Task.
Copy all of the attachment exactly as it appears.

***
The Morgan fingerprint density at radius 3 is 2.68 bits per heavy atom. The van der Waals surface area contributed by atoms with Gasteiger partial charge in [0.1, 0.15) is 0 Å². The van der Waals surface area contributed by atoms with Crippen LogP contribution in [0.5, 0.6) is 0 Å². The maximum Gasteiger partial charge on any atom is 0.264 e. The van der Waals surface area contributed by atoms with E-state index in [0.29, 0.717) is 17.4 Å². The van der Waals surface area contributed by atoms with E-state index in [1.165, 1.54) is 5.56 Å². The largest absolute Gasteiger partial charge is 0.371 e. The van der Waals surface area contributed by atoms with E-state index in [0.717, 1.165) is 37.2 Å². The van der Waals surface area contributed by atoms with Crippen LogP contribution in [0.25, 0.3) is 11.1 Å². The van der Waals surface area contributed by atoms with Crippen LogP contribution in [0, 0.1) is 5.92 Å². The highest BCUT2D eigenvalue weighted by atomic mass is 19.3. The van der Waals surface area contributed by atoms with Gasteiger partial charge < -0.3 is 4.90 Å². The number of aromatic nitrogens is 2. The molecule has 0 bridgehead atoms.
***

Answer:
The Morgan fingerprint density at radius 3 is 2.68 bits per heavy atom. The van der Waals surface area contributed by atoms with Gasteiger partial charge in [0.1, 0.15) is 0 Å². The van der Waals surface area contributed by atoms with Crippen LogP contribution in [0.5, 0.6) is 0 Å². The maximum Gasteiger partial charge on any atom is 0.264 e. The van der Waals surface area contributed by atoms with E-state index in [0.29, 0.717) is 17.4 Å². The van der Waals surface area contributed by atoms with E-state index in [1.165, 1.54) is 5.56 Å². The largest absolute Gasteiger partial charge is 0.371 e. The van der Waals surface area contributed by atoms with E-state index in [0.717, 1.165) is 37.2 Å². The van der Waals surface area contributed by atoms with Crippen LogP contribution in [0.25, 0.3) is 11.1 Å². The van der Waals surface area contributed by atoms with Crippen LogP contribution in [0, 0.1) is 5.92 Å². The highest BCUT2D eigenvalue weighted by atomic mass is 19.3. The van der Waals surface area contributed by atoms with Gasteiger partial charge < -0.3 is 4.90 Å². The number of aromatic nitrogens is 2. The molecule has 0 bridgehead atoms.